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Eastern Orthodox theological and ecclesiological thought on Islam and Christian-Muslim relations in the contemporary world (1975-2008)

Sharp, Andrew Martin (2010)
Ph.D. thesis, University of Birmingham.

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Abstract

This study examines the distinctly ecclesial dimensions of Orthodox thinking on Islam and Muslim-Christian encounters within the context of the modern theological renewal in the Orthodox Church over the past few decades. It shows how by building on the patristic, ecclesial, and liturgical revival over the past half-century – inspired by figures such as Afanassieff, Bulgakov, Florovsky, Lossky, Schmemann, Staniloae, and Zizioulas – Ecumenical Patriarch Bartholomew, Metropolitan Georges (Khodr), Dr. Tarek Mitri, Archbishop Anastasios (Yannoulatos), and others have reframed the discussion within the Church, and within ecumenical circles, about Christian-Muslim relations. By creatively applying traditional concepts of christology and pneumatology, they have posited Islam as part of the divine economy for salvation and have publicly endorsed (and directly participated in) Muslim-Christian dialogue. The study surveys these interactions between Orthodox Christians and Muslims and analyzes their significance in the broader context of their collective and independent attempts to redefine their identity during the years 1975-2008. The study concludes that it is now possible to speak of an Orthodox ‘position’ on Islam and relations with Muslims. It also suggests that in their interactions with each other, Orthodox Christians and Muslim are putting forth new paradigms for addressing some of the world’s pressing concerns.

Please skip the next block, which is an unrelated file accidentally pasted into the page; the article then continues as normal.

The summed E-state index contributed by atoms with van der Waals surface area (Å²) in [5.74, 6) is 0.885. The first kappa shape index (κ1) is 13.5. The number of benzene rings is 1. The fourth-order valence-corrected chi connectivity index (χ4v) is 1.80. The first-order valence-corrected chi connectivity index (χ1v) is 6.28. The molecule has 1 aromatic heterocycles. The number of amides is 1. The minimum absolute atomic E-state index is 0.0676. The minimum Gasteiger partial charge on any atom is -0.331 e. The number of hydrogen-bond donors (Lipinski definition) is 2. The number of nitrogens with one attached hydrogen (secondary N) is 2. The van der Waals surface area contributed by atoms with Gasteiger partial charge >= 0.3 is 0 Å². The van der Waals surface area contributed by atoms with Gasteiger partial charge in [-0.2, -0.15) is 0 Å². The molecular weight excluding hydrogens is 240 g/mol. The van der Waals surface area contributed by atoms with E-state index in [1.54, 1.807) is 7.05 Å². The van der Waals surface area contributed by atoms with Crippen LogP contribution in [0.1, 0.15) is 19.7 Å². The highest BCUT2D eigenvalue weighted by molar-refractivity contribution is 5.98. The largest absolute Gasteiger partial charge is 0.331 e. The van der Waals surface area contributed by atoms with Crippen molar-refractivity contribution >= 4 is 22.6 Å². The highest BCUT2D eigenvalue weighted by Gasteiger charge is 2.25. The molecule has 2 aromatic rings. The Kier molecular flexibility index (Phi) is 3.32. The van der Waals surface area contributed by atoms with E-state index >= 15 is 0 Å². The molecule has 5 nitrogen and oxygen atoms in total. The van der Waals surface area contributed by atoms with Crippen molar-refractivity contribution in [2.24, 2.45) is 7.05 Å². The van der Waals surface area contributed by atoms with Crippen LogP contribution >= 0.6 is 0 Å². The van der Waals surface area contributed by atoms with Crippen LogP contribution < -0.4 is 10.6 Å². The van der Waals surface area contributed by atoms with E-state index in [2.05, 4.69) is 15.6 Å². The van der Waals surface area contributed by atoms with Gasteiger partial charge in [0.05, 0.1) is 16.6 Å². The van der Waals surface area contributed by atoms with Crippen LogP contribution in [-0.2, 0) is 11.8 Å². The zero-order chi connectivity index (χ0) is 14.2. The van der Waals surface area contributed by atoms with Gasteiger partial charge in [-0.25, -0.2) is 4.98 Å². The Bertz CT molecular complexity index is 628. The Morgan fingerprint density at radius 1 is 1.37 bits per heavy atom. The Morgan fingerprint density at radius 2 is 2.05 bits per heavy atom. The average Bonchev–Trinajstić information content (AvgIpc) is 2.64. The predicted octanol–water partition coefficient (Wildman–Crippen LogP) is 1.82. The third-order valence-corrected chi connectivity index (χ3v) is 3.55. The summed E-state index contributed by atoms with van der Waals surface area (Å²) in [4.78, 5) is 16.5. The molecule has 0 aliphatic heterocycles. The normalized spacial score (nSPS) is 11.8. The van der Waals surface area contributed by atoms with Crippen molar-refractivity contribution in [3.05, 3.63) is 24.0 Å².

Type of Work:Ph.D. thesis.
Supervisor(s):Thomas, David
School/Faculty:Colleges (2008 onwards) > College of Arts & Law
Department:School of Philosophy, Theology and Religion, Department of Theology and Religion
Subjects:BR Christianity
BP Islam. Bahaism. Theosophy, etc
BL Religion
Institution:University of Birmingham
ID Code:854
This unpublished thesis/dissertation is copyright of the author and/or third parties. The intellectual property rights of the author or third parties in respect of this work are as defined by The Copyright Designs and Patents Act 1988 or as modified by any successor legislation. Any use made of information contained in this thesis/dissertation must be in accordance with that legislation and must be properly acknowledged. Further distribution or reproduction in any format is prohibited without the permission of the copyright holder.
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